Wednesday, June 5, 2013
God has come to His people. . .
Sadly, too many sermons based on the Gospel for today will end up being calls to be more inclusive, to be more welcoming to the stranger, and in favor of diversity... If you look at the scene in the Gospel lesson for today you get a much bigger picture. The focus here is not on the centurion alone but on the God who comes for him. There is sickness that becomes death, concern that becomes grief, and despair that becomes surprise. It is a very common scenario marked only by the contrast of the Roman and the Jews who come to Jesus on his behalf. Who would have thought that a Roman soldier accustomed to wielding power would come as a powerless one to plead the case of a beloved servant before Jesus? When God visits His people, it is the surprise of grace – the God who comes where we least expect Him and who comes not to receive our accolades and honor but to serve us with His gifts in love.
Jesus has come precisely for moments like this. When everything around us says "NO", in comes Jesus with the surprising YES of God's grace. When every barrier shouts “NO”, God comes to break them down on the equal plane of repentance, faith, and redemption. How many of us have found ourselves praying exactly as did these folks? In the midst of despair, powerless to change things, we turn to God to intervene. Though we should not weep or despair, we cannot help it. Our losses stand before us as barriers unless and until God traverses those walls. But God has visited His people for precisely these moments. It is the surprise of grace that we find, just as a Roman centurion found long ago.
A great prophet had arisen in Israel. After hundreds of years of silence without anyone to speak "thus saith the Lord," Jesus has come to speak to His people. Even a Roman soldier is not immune to the whispered hopes and dreams of a people longing for redemption. From just such people have come the sounds of countless voices raised in petition and prayer in the midst of sickness and death. Where is God when we need Him? Can we trust Him to hear us? Will He show mercy to us? Like the friends of the Roman soldier, we have pleaded our case before the Lord, trying to convince God that this one is worthy or that, or that we are. Yet behind all our claims to be worth God’s investment, sin, guilt, and death are hidden.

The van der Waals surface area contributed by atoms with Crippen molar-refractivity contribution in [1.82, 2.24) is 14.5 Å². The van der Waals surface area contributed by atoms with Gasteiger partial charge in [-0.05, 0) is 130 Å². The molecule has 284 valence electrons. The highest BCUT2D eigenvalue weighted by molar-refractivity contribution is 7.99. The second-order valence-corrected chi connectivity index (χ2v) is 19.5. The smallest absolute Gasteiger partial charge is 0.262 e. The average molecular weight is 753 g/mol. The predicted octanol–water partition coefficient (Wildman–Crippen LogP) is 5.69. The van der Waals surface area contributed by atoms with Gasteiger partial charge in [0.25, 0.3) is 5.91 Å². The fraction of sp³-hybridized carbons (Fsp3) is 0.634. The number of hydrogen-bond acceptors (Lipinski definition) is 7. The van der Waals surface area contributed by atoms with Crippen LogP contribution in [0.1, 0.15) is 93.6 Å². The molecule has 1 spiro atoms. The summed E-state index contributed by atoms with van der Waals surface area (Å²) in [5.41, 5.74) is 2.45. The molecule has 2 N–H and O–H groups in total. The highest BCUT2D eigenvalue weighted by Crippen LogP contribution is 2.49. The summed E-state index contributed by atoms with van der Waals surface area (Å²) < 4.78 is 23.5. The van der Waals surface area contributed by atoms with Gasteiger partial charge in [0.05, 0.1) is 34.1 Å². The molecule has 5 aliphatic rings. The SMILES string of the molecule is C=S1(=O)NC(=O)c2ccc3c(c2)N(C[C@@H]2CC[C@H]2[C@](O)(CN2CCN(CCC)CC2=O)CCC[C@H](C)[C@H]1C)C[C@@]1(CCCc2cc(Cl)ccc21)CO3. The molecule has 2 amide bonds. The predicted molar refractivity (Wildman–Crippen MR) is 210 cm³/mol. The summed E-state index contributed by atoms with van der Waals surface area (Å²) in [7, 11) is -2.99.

Before God, what separates the faithful from the speculator are two things. This Roman centurion demonstrates them both. First of all he pushes aside all talk of worthiness. He says in true humility and confession: "Lord, do not trouble Yourself. I am not worthy to have you come under my roof." While the friends were trying to impress Jesus about the soldier's good character and how he merited special treatment, the centurion was casting all of this aside. He knows he is a sinner, plain and simple. He knows He is unworthy of God’s gracious intervention.
But as important as this first thing is, the second is just as important. He knows he is a sinner who deserves nothing from God and yet He also knows that God can and has promised to act. "Just say the word, and it will be so." In contrast to the Jews who were after Jesus to prove Himself to them, Jesus marvels at this faith which trusts implicitly in the power and authority of God's Word to do what He has promised. He demonstrates faith in God’s promise to act through His Word and the authority of that Word by reflecting upon his own soldierly experience. He commands and someone comes or goes or does this or that. This is surprising faith.